As an aside, I have seen Victorian or Edwardian houses in Southport
"You know, I'd rather see this on TV,
Not directly, but analysing the construction/problem a little more
might help you.
Does the water come across the top of the lintel? Around the frame?
Some other route?
If the sone lintel is set notionally flush with the wall's face but
actually protrudes a little you can imagine water coming down the face
hitting the lintel and seeping into cracks in the mortar across its
top, and then running through to the inside of the house. Either
dressing some lead from the course of bricks above or just a good dose
of frame sealant might help this one.
If the lintel's 'underside' from the face of the house to the face of
the window frame provides a slight slope from high to low then water
will tend to cling to this surface and run to the joints between the
house and window frame. Adding a drip strip made from a bead of
builders silicone might help this. Like this (F is window frame, b is
bead of mastic)...
Do any of those sound useful or consistent with what you can see?
This construction generally relies on initial weather resistance of
the stone face and pointing, thickness of the walls, and any moisture
that gets through to the inside is evaporated from the bare surface
due to internal heat.
The wall may be OK under normal rain periods, but the weather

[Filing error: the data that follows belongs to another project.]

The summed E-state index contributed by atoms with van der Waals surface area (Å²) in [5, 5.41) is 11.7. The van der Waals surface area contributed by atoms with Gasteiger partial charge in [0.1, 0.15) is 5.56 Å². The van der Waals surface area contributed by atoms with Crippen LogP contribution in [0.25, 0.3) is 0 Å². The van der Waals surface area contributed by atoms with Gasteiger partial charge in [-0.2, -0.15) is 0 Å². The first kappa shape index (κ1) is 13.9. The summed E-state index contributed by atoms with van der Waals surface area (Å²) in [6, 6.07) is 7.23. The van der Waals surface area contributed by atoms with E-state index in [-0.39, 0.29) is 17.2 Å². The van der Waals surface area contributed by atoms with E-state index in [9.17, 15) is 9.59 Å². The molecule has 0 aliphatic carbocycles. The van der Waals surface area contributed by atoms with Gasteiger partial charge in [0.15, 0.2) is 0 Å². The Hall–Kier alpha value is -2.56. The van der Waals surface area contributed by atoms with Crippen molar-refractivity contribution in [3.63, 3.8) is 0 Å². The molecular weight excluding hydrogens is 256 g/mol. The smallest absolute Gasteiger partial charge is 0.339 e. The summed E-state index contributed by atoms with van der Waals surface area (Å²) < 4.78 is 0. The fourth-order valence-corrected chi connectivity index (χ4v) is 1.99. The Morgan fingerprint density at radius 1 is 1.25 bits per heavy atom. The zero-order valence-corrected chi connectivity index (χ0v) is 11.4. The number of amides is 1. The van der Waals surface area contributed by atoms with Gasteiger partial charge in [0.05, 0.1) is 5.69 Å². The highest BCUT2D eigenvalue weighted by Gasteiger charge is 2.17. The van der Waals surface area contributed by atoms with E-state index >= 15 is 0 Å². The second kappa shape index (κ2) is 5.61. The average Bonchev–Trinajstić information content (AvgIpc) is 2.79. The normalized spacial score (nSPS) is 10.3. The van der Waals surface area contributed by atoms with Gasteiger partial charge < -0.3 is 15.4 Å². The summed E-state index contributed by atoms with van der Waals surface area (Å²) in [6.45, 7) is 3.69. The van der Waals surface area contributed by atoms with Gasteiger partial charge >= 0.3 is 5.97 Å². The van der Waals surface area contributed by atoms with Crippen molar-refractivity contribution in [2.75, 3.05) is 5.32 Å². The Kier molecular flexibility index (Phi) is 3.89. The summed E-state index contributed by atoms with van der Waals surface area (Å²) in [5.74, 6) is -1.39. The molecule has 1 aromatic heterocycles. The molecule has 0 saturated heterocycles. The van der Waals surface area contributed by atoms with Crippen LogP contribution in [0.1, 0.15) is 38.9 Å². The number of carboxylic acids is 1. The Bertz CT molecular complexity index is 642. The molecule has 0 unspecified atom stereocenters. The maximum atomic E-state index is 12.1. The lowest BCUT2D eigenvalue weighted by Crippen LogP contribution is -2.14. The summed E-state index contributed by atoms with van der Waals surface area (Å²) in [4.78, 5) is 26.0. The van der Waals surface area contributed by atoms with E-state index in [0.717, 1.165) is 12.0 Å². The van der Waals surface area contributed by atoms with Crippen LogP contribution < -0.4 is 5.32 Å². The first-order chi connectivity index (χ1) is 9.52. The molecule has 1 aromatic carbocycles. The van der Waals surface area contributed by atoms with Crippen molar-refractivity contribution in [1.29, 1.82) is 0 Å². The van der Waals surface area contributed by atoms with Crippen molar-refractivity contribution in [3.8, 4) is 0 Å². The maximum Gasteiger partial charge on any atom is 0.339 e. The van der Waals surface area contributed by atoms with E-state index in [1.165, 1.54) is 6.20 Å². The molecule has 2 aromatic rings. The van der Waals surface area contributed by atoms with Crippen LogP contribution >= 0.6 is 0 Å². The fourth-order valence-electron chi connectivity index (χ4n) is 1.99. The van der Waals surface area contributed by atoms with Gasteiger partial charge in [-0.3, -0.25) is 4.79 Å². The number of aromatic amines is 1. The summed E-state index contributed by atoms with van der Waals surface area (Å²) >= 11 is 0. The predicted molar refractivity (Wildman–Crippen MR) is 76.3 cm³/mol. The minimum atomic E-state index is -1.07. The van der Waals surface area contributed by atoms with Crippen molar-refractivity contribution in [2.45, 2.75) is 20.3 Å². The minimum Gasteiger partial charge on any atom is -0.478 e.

resistance fails under prolonged rain as the wall is "overwelmed" by
Common problems are that
the stone becomes more permeable due to age
the mortar pointing breaks down and becomes permeable
cracks appear in the wall
the internal surface is obstructed thus denying evaporation.
Friable stone should be cut out and replaced, defective mortar
re-pointed and the whole wall given a few coats of good water repelant
(Thompsons etc. Point up any obvious cracks.
Also check and seal with silicone mastic at the frame/head/reveal
junction - this is a common source of direct water penetration
Internal wall coatings (ie plaster and paper such as blown vinyl) may
hamper evaporation, so consider a more permeable cover.
Hi, I've had exactly the same problem. Also in the Peak Nat Park and with a
stone house with windows set in just like yours. I've found that the
original windows, from hundreds of years ago when the house was built, don't
leak. But the windows that have been added since, leak in the way you've
described. Water drips down from the top of the frame mainly, but I can't
easily put something to catch it as it drips onto the bottom of the frame -
just have to put up with wet carpets. There was some cracked pointing above
some of the windows, and fixing that seemed to help a bit, but otherwise
I've been told by the family who converted the bit of the house that used to
be the barn, that the lintels were put in wrongly and cheaply, and need
redoing. Can't afford to do that unfortunately. I'd love to know another
answer to this.
If your windows are a more recent addition, wouldn't they be covered by
building regs? Though obviously it depends how recently the windows were
Incidentally, my walls are about 2ft thick, constructed from 2 layers with
rubble and junk and bits of plastic sheeting between. Very strange.